With an average income of $18,500, many DHAP participants had difficulty transitioning away from assistance. At the end of 2011, more than half of former DHAP-Katrina participants were receiving housing choice vouchers. In 2015, 35 percent of DHAP participants were still receiving HUD rental assistance, primarily vouchers. The nearly 13,000 DHAP participants still receiving housing assistance in 2015 were in the following areas:

Pie chart of DHAP participants receiving housing assistance from HUD in 2015 by area.Source: Analysis of HUD Administrative Data by PD&R staff

Public Housing in New Orleans. After Katrina, HUD was critical in the redevelopment of damaged public housing throughout the Gulf region, most notably in New Orleans’ “Big Four” developments (formerly known as C.J. Peete, B.W. Cooper, Lafitte, and St. Bernard). Hurricane Katrina displaced 3,000 families living in those developments. Ten years after Katrina, the four developments were replaced with four new mixed-income developments offering not only public housing but also affordable housing, market-rate housing, and homeownership units. Between public housing and voucher units, the Housing Authority of New Orleans was housing many more families in 2015 than it had before the storm.

Population Recovery in New Orleans. Katrina showed us that population can take a long time to rebound after a catastrophic event, and it may never rebound to its pre-disaster levels. Population declines create cascading effects throughout a community, affecting the local economy, the school system, the availability of community assets, and many other facets of community life. Therefore, tracking population changes immediately after a disaster and during the recovery stage is critical. According to the 2000 census, New Orleans had a pre-Katrina population of 484,674. After widespread displacement and a deep dip in population following the hurricane, New Orleans had an estimated population of 391,495 in 2016.

Another way to look at population change is to look at U.S. Postal Service data on active addresses. In 2005, the number of active addresses in New Orleans stood at more than 190,000. The number of active addresses fell to a low of 98,000 in July 2006 before rebounding to 179,000 in 2015.

A line graph showing the percentage of active residential addresses vs the 2005 pre-Katrina baseline.

My take on this arc of recovery is that the first bump through mid-2007 came from individuals who had adequate insurance or were able to rebuild enough to live in their homes during the launch of the Road Home program. The rebuild from years 3 to 7 was slower as many families struggled to manage reconstruction and others still lacked resources.

Recovery by Neighborhood. Recovery rates following Katrina varied substantially by community, with recovery driven largely by the severity of damage and the availability of resources. The more severe the damage in a neighborhood, the longer the neighborhood took to rebuild and the greater the likelihood of not rebuilding. Recovery speed was even worse when the damage was concentrated over an entire neighborhood. In addition, having inadequate or no insurance slowed the recovery process by years. As I mentioned in an Edge article from 2014, even with significant federal government investment in recovery after Katrina, households with insurance were much more likely to have recovered than those without insurance, with 75 percent and 48 percent, respectively, recovering within 5 years of the disaster.

In 2011, we surveyed property owners who had not yet rebuilt. The respondents’ top two reasons for not rebuilding were not having enough money to do the work (67%) and not being able to get a loan to complete the work (51%). Another interesting tidbit from the 2011 survey was property owners’ satisfaction with their current home. Those who chose to rebuild had approximately the same level of satisfaction as those who had moved. Those who moved elsewhere, however, were much more satisfied with their neighborhood than those who chose to remain and rebuild, with 70 percent and 48 percent of respondents, respectively, reporting themselves as being “very satisfied.”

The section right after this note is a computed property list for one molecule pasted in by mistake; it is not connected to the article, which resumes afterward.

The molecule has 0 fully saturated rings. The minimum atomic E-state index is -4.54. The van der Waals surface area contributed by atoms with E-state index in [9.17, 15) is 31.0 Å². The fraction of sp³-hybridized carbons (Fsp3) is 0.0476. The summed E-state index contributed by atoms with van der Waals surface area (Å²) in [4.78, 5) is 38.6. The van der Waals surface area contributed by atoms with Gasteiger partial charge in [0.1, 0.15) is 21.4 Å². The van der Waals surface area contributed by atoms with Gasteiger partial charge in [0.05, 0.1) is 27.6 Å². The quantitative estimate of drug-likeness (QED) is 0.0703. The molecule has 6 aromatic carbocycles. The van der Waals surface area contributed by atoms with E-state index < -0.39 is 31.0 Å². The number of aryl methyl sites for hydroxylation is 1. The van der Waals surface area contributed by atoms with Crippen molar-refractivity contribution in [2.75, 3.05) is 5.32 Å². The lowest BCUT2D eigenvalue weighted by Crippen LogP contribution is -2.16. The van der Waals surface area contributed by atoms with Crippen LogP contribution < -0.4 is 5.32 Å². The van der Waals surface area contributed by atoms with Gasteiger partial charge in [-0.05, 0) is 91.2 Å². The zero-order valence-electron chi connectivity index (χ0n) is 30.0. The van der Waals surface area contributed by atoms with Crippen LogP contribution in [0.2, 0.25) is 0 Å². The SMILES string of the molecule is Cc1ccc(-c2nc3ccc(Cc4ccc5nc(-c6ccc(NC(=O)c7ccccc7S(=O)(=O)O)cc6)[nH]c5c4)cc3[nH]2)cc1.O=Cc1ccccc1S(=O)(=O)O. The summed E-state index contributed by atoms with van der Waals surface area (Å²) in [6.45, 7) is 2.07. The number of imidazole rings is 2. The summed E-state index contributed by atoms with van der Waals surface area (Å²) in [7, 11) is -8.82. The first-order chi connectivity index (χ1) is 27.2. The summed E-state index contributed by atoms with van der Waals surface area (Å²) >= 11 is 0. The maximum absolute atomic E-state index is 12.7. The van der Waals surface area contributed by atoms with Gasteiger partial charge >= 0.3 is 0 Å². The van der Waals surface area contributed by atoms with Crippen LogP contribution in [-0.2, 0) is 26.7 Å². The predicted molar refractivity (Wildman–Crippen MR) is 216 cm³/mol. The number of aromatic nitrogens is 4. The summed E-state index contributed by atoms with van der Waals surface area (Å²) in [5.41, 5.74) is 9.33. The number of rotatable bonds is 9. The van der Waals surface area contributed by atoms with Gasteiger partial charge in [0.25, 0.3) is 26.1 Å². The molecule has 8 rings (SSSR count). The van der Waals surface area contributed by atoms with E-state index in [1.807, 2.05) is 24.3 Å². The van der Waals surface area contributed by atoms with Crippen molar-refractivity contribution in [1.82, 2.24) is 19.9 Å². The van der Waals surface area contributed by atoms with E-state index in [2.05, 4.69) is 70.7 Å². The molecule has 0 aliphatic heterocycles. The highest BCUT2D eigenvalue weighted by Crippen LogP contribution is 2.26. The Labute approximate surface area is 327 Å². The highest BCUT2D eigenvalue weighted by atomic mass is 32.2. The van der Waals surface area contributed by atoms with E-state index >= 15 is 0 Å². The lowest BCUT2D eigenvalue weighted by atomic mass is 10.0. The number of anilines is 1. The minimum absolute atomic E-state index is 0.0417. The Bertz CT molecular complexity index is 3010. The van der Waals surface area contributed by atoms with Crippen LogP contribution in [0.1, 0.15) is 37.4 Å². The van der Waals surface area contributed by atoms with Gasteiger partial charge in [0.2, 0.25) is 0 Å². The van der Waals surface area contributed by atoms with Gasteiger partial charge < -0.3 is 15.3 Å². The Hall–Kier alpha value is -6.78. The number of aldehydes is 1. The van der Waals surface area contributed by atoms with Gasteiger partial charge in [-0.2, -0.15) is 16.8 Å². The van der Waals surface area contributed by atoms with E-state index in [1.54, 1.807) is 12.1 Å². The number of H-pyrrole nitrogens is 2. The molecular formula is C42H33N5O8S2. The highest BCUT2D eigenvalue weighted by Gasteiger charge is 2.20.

More reading. The following is a sampling of some of PD&R’s recent disaster-related research:

It is still very early in the arc of recovery for Hurricane Ida. For many of the communities impacted, long-term recovery will take years.


U.S. Department of Housing and Urban Development. 2015. “Hurricane Katrina: By the Numbers.” ×


U.S. Department of Housing and Urban Development, Office of Community Development. 2021. “The Homeowner Assistance Program Situation & Pipeline Report,” number 493. ×


Larry Buron and Gretchen Locke. 2013. “Study of Household Transition from the Disaster Housing Assistance Program (DHAP-Katrina): Final Report,” U.S. Department of Housing and Urban Development, Office of Policy Development and Research. ×


Larry Buron and Gretchen Locke. 2013. “Study of Household Transition from the Disaster Housing Assistance Program (DHAP-Katrina): Final Report,” U.S. Department of Housing and Urban Development, Office of Policy Development and Research. ×


U.S. Department of Housing and Urban Development. 2015. “Hurricane Katrina: Ten Years of Recovery in the Gulf,” press release, 18 August. ×


Jennifer Larino. 2019. “New Orleans population numbers: Is it time to stop looking at the Katrina effect?”, 22 July ×


Todd Henderson. 2014. “Why Disaster Resilience?PD&R Edge. ×


Jennifer Turnham, Kimberly Burnett, Carlos Martín, Tom McCall, Randall Juras, and Jonathan Spader. 2011. “Housing Recovery on the Gulf Coast, Phase II: Results of Property Owner Survey in Louisiana, Mississippi, and Texas,” U.S. Department of Housing and Urban Development, Office of Policy Development and Research. ×

Published Date: 21 September 2021

The contents of this article are the views of the author(s) and do not necessarily reflect the views or policies of the U.S. Department of Housing and Urban Development or the U.S. Government.